Congratulations — spring has officially arrived, and you’ve made it through another long northeastern winter. If you’re anything like the average New Yorker, you’re more than ready to trade arctic temperatures and cloudy skies for warm air and sunshine.
But even if there’s nothing quite like baring a bit of skin, soaking up some rays, and restoring optimal vitamin D levels, spending too much time in the sun can damage your unprotected skin and increase your risk of skin cancer.
As the most common type of cancer in the United States by far, the statistics on skin cancer are certainly sobering: An estimated 9,500 Americans are diagnosed with some form of the disease every single day. One in five people, or 20% of the entire U.S. population, can expect to be diagnosed with skin cancer at some point in their lives.
Skin cancer may be alarmingly common, but luckily, it’s also largely preventable. Whether you’re only outdoors for one or two hours a day or you try to spend as much time in the sun as possible, here are the primary steps you can take to protect your skin from harmful ultraviolet (UV) light and prevent skin cancer.
Incorporating sunscreen into your daily skin care routine is one of the simplest and most effective ways to reduce your skin cancer risk. If it’s cloudy or you don’t plan to spend much time outside, a broad-spectrum (UVA/UVB) sunscreen with an SPF of 15 or higher should offer sufficient protection for exposed skin.
When you plan to be outdoors for several hours or longer, use a broad-spectrum sunscreen with an SPF of 30 or higher; it should also be water-resistant if you’ll be at the beach, in the pool, or sweating.
Proper sunscreen application means using enough lotion to cover all areas of exposed skin, being careful not to forget your face, neck, ears, hands, and the tops of your feet if you’re wearing sandals. It also means reapplying every two hours or after swimming or excessive sweating.
Another easy way to minimize your contact with harmful UV rays is by staying in the shade whenever possible, especially during the mid-day hours — or between 10 a.m. and 4 p.m. — when the sunlight is most direct.
While seeking shade from direct sunlight under a tree, umbrella, covered porch, or other nearby shelter can go a long way in protecting your skin, it’s important to recognize that some amount of UV light still reaches your skin, even in the shade. That’s why, any time you plan to be outdoors for a significant amount of time, it’s important to wear sunscreen or protective clothing.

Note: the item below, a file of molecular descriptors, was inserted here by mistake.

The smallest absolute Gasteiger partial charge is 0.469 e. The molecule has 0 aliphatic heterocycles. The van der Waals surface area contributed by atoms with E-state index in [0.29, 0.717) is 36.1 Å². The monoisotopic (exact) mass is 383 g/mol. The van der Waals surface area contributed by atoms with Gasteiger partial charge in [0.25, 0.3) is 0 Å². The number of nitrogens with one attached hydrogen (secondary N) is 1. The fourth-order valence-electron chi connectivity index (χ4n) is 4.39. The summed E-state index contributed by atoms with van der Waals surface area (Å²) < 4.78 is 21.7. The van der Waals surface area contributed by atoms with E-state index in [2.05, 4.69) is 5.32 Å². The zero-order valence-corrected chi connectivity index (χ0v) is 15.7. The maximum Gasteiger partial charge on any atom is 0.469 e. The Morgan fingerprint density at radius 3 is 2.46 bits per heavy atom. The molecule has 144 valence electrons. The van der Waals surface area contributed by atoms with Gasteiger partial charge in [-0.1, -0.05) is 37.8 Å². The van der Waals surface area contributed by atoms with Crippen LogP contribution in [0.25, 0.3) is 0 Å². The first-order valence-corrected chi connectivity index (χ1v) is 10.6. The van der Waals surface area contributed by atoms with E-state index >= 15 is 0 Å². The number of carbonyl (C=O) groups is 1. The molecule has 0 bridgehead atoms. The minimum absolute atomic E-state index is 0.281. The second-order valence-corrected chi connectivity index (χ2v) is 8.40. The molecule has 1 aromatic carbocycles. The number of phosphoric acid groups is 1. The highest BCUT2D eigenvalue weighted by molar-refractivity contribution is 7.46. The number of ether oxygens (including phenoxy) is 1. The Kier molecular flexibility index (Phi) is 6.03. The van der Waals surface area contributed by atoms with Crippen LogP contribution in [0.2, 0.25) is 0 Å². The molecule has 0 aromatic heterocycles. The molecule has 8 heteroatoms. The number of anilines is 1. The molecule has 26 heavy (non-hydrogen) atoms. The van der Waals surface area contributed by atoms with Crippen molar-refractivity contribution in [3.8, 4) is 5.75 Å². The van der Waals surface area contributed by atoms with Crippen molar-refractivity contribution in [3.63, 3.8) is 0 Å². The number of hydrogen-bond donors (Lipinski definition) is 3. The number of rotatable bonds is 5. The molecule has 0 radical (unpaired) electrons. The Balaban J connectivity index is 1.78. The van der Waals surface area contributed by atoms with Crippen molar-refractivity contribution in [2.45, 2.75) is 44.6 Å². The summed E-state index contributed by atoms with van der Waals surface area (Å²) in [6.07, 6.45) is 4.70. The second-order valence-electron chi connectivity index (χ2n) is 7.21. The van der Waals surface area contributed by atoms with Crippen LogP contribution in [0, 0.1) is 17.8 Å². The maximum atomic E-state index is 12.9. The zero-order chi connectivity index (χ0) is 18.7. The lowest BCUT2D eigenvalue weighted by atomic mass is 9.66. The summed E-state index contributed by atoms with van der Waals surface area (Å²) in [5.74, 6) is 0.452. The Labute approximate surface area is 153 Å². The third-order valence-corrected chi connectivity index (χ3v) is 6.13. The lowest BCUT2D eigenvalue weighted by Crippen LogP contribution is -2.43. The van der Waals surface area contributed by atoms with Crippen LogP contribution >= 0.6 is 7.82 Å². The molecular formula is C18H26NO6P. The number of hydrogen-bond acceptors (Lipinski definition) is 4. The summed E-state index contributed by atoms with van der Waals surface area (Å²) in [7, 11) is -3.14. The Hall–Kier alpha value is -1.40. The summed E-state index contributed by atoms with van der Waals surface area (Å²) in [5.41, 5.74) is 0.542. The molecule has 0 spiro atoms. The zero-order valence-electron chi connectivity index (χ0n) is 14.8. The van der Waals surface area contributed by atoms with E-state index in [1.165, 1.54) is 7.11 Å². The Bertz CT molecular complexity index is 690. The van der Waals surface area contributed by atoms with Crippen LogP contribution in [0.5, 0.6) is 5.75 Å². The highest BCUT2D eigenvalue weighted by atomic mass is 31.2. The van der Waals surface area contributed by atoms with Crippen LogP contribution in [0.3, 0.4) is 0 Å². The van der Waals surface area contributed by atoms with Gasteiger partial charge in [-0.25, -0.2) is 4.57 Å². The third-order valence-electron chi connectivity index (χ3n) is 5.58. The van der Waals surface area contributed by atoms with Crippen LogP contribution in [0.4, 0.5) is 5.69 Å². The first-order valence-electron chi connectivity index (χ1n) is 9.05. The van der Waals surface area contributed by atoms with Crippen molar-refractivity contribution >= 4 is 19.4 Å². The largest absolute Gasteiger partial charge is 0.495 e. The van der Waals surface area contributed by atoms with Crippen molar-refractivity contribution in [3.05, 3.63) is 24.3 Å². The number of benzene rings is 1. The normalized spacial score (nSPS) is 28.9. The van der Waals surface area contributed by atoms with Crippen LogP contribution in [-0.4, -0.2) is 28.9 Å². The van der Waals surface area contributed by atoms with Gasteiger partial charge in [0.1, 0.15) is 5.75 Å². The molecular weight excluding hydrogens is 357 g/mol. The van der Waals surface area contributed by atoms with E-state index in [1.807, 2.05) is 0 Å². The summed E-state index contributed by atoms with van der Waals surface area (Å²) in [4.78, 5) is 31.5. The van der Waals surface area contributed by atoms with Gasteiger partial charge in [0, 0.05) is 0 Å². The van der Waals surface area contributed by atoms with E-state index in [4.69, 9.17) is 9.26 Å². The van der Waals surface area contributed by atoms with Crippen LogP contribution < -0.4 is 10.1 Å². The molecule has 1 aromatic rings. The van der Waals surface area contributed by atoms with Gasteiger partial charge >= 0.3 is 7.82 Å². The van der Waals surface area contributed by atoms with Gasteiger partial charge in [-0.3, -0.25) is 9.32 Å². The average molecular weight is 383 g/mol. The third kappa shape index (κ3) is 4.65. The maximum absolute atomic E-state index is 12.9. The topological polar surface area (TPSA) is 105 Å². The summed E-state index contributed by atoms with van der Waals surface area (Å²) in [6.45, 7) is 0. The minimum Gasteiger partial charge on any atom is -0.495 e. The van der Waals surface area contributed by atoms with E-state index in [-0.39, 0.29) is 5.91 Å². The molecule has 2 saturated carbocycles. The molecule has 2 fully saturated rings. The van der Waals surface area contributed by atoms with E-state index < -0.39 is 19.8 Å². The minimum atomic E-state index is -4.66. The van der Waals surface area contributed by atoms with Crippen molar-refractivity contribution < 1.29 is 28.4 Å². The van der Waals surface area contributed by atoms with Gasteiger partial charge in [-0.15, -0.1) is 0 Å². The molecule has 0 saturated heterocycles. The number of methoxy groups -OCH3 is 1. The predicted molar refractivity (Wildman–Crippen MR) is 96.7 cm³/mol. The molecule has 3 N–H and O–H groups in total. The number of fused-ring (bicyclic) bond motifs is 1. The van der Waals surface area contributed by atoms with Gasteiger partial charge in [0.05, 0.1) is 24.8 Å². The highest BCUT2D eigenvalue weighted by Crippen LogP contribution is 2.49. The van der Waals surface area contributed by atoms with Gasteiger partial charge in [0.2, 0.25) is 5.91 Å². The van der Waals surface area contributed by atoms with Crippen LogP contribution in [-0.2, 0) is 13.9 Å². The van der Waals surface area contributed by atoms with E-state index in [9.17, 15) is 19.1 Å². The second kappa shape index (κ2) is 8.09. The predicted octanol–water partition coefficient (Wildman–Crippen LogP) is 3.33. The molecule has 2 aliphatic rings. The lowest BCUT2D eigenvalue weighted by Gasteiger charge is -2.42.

We hear it all the time from patients who admit they rarely use sunscreen — not everyone enjoys applying or wearing the stuff. But even if you choose to forego this optimal form of skin protection, you can still limit your exposure to UV light by wearing clothes that provide more complete skin coverage.
Stay cool and protect your skin through the warm-weather months by choosing lightweight long-sleeve shirts, long pants or skirts, and a wide-brimmed hat. Tightly woven fabrics offer the best protection, but you can also buy clothes that are SPF-rated for optimal protection.
Protect your eyes — and the delicate skin around them, including your eyelids — by wearing oversized or wraparound-style sunglasses with lenses that provides 100% protection against UV radiation, including UVA and UVB light rays.
Although you can expect prescription sunglasses to provide the highest level of protection, OTC sunglasses can be hit or miss. Don’t wear sunglasses you aren’t sure of, and only buy those that are clearly labeled as 100% UV-rated.
No matter how meticulous you are about applying sunscreen, covering your skin, and avoiding the strong midday sun, no skin cancer prevention plan is complete without monthly self-skin checks and annual preventive skin cancer screenings.
When examining your own skin, you’ll want to pay particular attention to any scaly patches, dome-shaped growths, or unchanging sores. The ABCDEs of atypical moles, or those that are more likely to become cancerous, are:
If you notice a mole or other type of skin lesion that’s changed, appears unusual, itches, or bleeds, give us a call. On top of evaluating any questionable looking spots, we can perform a comprehensive skin cancer screening to check every inch of skin.
While primary skin cancer prevention measures can be highly effective, there’s no way to completely eliminate your risk. Fortunately, skin cancer is highly treatable, especially in its early stages.
If an in-office screening reveals you have actinic keratosis, a pre-malignant growth commonly found on sun-exposed areas of skin, we can prevent its progression with photodynamic therapy (PDT), a light-based treatment that kills precancerous cells and clears your skin.
PDT uses a special light along with a topical medicine called a photosynthesizing agent to get rid of precancerous cells — after the photosynthesizing agent is applied to the treatment area, the light triggers its active ingredients, creating a chemical reaction that targets and destroys the unwanted cells.
When it comes to treating premalignant lesions and preventing skin cancer, research shows that PDT works as well as excision surgery or radiation therapy, but without the scarring or long-term side effects.
If you’d like to learn more about the best ways to protect your skin through the warm weather months and beyond, the experts at MDCS: Medical Dermatology & Cosmetic Surgery can help.
Call your nearest office in Manhattan, Hampton Bays, Commack, Plainview, or Smithtown, New York today, or use the easy online tool to schedule a visit with one of our board-certified dermatologists any time.